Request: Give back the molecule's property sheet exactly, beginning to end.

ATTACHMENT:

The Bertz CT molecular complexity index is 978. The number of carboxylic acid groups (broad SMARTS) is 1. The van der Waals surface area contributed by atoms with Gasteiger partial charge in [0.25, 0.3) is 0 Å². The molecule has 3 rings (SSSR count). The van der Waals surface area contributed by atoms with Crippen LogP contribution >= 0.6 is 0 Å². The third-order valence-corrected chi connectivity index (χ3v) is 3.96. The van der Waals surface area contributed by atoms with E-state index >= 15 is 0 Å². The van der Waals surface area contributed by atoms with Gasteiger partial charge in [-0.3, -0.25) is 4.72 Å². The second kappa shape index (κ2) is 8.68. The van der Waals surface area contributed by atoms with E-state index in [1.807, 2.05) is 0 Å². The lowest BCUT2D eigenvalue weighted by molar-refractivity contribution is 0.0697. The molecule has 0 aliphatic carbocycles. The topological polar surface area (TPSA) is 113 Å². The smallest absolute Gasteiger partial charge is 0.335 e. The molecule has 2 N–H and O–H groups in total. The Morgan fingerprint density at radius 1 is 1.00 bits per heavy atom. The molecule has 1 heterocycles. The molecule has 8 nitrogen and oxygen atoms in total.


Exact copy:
The Bertz CT molecular complexity index is 978. The number of carboxylic acid groups (broad SMARTS) is 1. The van der Waals surface area contributed by atoms with Gasteiger partial charge in [0.25, 0.3) is 0 Å². The molecule has 3 rings (SSSR count). The van der Waals surface area contributed by atoms with Crippen LogP contribution >= 0.6 is 0 Å². The third-order valence-corrected chi connectivity index (χ3v) is 3.96. The van der Waals surface area contributed by atoms with E-state index >= 15 is 0 Å². The van der Waals surface area contributed by atoms with Gasteiger partial charge in [-0.3, -0.25) is 4.72 Å². The second kappa shape index (κ2) is 8.68. The van der Waals surface area contributed by atoms with E-state index in [1.807, 2.05) is 0 Å². The lowest BCUT2D eigenvalue weighted by molar-refractivity contribution is 0.0697. The molecule has 0 aliphatic carbocycles. The topological polar surface area (TPSA) is 113 Å². The smallest absolute Gasteiger partial charge is 0.335 e. The molecule has 2 N–H and O–H groups in total. The Morgan fingerprint density at radius 1 is 1.00 bits per heavy atom. The molecule has 1 heterocycles. The molecule has 8 nitrogen and oxygen atoms in total.